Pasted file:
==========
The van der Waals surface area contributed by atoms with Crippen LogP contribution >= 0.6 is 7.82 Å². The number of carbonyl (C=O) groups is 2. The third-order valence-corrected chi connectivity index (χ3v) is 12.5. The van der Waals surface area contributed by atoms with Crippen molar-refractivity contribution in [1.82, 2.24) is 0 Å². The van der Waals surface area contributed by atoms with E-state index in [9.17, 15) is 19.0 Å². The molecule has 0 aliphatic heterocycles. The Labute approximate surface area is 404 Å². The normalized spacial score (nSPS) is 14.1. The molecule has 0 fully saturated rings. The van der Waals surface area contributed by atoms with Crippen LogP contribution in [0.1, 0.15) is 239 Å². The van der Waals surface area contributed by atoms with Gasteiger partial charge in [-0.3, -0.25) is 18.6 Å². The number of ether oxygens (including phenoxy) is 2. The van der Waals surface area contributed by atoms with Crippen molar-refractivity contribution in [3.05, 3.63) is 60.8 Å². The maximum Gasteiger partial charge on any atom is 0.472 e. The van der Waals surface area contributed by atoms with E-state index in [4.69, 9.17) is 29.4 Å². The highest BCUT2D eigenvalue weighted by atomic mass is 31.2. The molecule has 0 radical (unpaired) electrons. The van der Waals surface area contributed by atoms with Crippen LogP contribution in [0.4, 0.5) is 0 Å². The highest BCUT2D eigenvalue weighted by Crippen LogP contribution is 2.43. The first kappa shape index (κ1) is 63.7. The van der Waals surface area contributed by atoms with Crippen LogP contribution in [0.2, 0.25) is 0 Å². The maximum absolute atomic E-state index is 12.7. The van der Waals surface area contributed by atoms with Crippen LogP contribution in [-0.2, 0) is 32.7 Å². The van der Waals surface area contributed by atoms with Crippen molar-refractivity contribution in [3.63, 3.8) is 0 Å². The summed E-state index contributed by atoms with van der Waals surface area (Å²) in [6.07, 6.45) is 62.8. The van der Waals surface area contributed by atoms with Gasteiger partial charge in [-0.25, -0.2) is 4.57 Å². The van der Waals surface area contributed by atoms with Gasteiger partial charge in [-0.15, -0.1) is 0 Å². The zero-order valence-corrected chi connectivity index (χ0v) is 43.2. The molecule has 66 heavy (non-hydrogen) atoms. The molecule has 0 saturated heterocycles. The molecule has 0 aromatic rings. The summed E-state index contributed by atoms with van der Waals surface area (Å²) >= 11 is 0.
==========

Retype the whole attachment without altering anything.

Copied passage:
The van der Waals surface area contributed by atoms with Crippen LogP contribution >= 0.6 is 7.82 Å². The number of carbonyl (C=O) groups is 2. The third-order valence-corrected chi connectivity index (χ3v) is 12.5. The van der Waals surface area contributed by atoms with Crippen molar-refractivity contribution in [1.82, 2.24) is 0 Å². The van der Waals surface area contributed by atoms with E-state index in [9.17, 15) is 19.0 Å². The molecule has 0 aliphatic heterocycles. The Labute approximate surface area is 404 Å². The normalized spacial score (nSPS) is 14.1. The molecule has 0 fully saturated rings. The van der Waals surface area contributed by atoms with Crippen LogP contribution in [0.1, 0.15) is 239 Å². The van der Waals surface area contributed by atoms with Gasteiger partial charge in [-0.3, -0.25) is 18.6 Å². The number of ether oxygens (including phenoxy) is 2. The van der Waals surface area contributed by atoms with Crippen molar-refractivity contribution in [3.05, 3.63) is 60.8 Å². The maximum Gasteiger partial charge on any atom is 0.472 e. The van der Waals surface area contributed by atoms with E-state index in [4.69, 9.17) is 29.4 Å². The highest BCUT2D eigenvalue weighted by atomic mass is 31.2. The molecule has 0 radical (unpaired) electrons. The van der Waals surface area contributed by atoms with Crippen LogP contribution in [0.4, 0.5) is 0 Å². The highest BCUT2D eigenvalue weighted by Crippen LogP contribution is 2.43. The first kappa shape index (κ1) is 63.7. The van der Waals surface area contributed by atoms with Crippen LogP contribution in [0.2, 0.25) is 0 Å². The maximum absolute atomic E-state index is 12.7. The van der Waals surface area contributed by atoms with Crippen LogP contribution in [-0.2, 0) is 32.7 Å². The van der Waals surface area contributed by atoms with Crippen molar-refractivity contribution in [3.63, 3.8) is 0 Å². The summed E-state index contributed by atoms with van der Waals surface area (Å²) in [6.07, 6.45) is 62.8. The van der Waals surface area contributed by atoms with Gasteiger partial charge in [-0.25, -0.2) is 4.57 Å². The van der Waals surface area contributed by atoms with Gasteiger partial charge in [-0.15, -0.1) is 0 Å². The zero-order valence-corrected chi connectivity index (χ0v) is 43.2. The molecule has 66 heavy (non-hydrogen) atoms. The molecule has 0 saturated heterocycles. The molecule has 0 aromatic rings. The summed E-state index contributed by atoms with van der Waals surface area (Å²) >= 11 is 0.